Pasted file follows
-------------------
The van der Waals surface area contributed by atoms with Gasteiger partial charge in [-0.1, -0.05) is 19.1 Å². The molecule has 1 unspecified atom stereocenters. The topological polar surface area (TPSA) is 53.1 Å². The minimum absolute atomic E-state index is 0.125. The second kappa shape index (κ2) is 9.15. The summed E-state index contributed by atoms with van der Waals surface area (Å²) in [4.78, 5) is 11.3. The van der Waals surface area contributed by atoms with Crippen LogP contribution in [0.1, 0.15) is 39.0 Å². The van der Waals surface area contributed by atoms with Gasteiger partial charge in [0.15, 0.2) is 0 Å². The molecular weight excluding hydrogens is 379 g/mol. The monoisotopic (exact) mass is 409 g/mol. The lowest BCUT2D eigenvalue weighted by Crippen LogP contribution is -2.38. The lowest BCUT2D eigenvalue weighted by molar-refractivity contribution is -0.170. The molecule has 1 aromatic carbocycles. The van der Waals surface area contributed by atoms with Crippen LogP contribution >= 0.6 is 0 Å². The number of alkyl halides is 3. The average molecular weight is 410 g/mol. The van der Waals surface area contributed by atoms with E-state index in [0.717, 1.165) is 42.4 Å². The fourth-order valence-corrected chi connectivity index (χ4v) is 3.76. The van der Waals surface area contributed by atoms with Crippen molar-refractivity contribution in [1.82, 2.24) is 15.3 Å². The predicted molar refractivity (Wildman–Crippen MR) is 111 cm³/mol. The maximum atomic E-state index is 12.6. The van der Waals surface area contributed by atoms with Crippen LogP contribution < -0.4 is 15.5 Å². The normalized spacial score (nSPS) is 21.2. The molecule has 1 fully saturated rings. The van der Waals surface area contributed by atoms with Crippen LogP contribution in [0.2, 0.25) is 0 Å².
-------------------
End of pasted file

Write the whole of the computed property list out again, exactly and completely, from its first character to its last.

The van der Waals surface area contributed by atoms with Gasteiger partial charge in [-0.1, -0.05) is 19.1 Å². The molecule has 1 unspecified atom stereocenters. The topological polar surface area (TPSA) is 53.1 Å². The minimum absolute atomic E-state index is 0.125. The second kappa shape index (κ2) is 9.15. The summed E-state index contributed by atoms with van der Waals surface area (Å²) in [4.78, 5) is 11.3. The van der Waals surface area contributed by atoms with Crippen LogP contribution in [0.1, 0.15) is 39.0 Å². The van der Waals surface area contributed by atoms with Gasteiger partial charge in [0.15, 0.2) is 0 Å². The molecular weight excluding hydrogens is 379 g/mol. The monoisotopic (exact) mass is 409 g/mol. The lowest BCUT2D eigenvalue weighted by Crippen LogP contribution is -2.38. The lowest BCUT2D eigenvalue weighted by molar-refractivity contribution is -0.170. The molecule has 1 aromatic carbocycles. The van der Waals surface area contributed by atoms with Crippen LogP contribution >= 0.6 is 0 Å². The number of alkyl halides is 3. The average molecular weight is 410 g/mol. The van der Waals surface area contributed by atoms with E-state index in [0.717, 1.165) is 42.4 Å². The fourth-order valence-corrected chi connectivity index (χ4v) is 3.76. The van der Waals surface area contributed by atoms with Crippen molar-refractivity contribution in [1.82, 2.24) is 15.3 Å². The predicted molar refractivity (Wildman–Crippen MR) is 111 cm³/mol. The maximum atomic E-state index is 12.6. The van der Waals surface area contributed by atoms with Crippen LogP contribution < -0.4 is 15.5 Å². The normalized spacial score (nSPS) is 21.2. The molecule has 1 fully saturated rings. The van der Waals surface area contributed by atoms with Crippen LogP contribution in [0.2, 0.25) is 0 Å².